In Impromptus today, I have some debate notes, and more than a few of those notes concern Newt. Of course! Attention must be paid, as an American playwright once wrote. A key question is, will his “past,” to use a handy euphemism, hurt him (electorally)? I’m not really sure. In my column, I say, “When you think about it, betrayal and divorce are as American as apple pie.”
This doesn’t sit well with some people, obviously — but I believe it corresponds to reality. Conservatives are always singing hymns to the Great American People. And they are always decrying the collapse of “family values,” abortion on demand, the vast consumption of porn, litigiousness, political correctness . . .
Well, what people tolerates and embraces these things? Have Papua New Guineans sneaked in here and replaced us Amurricans?
As to whether Gingrich’s “past” should be an issue, it depends on the individual voter. No one can tell a person, “You must vote on these bases, and no others.” In this country, you close the curtain behind you and vote as you wish, for the reasons you wish. Each person will have his priorities. I sometimes quote a Lyle Lovett song: “It may be no big deal to you, but it’s a very big deal to me.”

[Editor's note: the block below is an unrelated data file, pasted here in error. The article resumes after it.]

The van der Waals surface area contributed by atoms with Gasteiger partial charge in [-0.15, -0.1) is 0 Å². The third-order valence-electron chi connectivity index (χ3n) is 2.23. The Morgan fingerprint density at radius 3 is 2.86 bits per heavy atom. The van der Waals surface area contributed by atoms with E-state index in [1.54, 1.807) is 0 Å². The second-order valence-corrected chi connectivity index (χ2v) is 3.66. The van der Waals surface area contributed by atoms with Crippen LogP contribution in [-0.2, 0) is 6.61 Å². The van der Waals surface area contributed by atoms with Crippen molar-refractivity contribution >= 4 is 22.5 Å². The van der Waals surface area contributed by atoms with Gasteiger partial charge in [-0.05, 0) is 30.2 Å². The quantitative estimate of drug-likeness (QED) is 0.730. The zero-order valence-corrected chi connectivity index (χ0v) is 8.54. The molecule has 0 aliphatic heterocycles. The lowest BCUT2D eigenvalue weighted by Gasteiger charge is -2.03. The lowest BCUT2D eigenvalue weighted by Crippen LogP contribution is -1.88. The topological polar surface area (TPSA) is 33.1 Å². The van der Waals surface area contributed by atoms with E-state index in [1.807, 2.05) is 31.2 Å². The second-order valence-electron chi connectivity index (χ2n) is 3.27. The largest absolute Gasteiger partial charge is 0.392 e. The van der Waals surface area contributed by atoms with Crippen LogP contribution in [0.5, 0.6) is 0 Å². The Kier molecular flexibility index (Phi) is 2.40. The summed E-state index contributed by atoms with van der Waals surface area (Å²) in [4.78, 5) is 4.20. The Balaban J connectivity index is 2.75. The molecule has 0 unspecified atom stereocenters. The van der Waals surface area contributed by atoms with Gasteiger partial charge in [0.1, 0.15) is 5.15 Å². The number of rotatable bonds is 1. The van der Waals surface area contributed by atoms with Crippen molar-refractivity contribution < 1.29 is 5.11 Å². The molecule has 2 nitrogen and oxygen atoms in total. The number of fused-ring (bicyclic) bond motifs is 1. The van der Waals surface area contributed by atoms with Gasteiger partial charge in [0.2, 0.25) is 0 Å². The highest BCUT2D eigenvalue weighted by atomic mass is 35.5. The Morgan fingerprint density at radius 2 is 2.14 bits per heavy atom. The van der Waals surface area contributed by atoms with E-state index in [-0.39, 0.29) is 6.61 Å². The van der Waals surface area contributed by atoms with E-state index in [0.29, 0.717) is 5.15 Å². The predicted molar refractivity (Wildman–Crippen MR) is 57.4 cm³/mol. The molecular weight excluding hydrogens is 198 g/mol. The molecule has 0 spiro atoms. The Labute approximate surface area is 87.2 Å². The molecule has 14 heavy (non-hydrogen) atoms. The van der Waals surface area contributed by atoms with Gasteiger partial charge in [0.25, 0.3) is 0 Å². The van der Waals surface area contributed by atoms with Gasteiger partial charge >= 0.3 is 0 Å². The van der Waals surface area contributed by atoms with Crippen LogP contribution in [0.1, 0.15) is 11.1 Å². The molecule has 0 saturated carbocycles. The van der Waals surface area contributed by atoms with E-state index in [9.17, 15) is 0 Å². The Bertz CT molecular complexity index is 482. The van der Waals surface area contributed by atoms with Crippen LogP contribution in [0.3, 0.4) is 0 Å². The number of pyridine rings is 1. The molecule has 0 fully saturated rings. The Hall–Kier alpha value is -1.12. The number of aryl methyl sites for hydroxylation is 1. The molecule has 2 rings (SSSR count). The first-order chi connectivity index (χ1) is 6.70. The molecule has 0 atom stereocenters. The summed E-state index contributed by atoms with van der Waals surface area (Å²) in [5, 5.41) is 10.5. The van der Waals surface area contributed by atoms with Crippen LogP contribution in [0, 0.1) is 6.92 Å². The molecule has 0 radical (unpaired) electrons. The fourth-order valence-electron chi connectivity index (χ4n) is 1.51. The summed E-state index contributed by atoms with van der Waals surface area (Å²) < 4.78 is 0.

Years ago, I remarked in the office that I was sorely disappointed to hear about my hero Henry Hyde, the conservative Illinois congressman. (He had a bout of homewrecking.) One of my colleagues mocked me for prudery, or something. I could only say, “We all get to pick what we value: what we admire, what we disdain; what is important to us, what is less so.”
One great question about Newt is probably unanswerable, and it is this: Has he reformed, repented, “put off the old man”? If so, let there be rejoicing throughout the land. Or has he merely retired? You know what I mean? For some men, there comes a time when you simply retire, simply call it quits, and settle on the current mistress. There is the female equivalent too: You slut around for as long as you can, while you can still excite lust in men, and then you stick to old Joe, or whoever the incumbent is.
These are “hard sayings,” to use King James language, but I’m not sure they’re wrong sayings. And if Newt, that maestro, convinces primary voters that the liberal media are out to get him and must be defied, he will score big.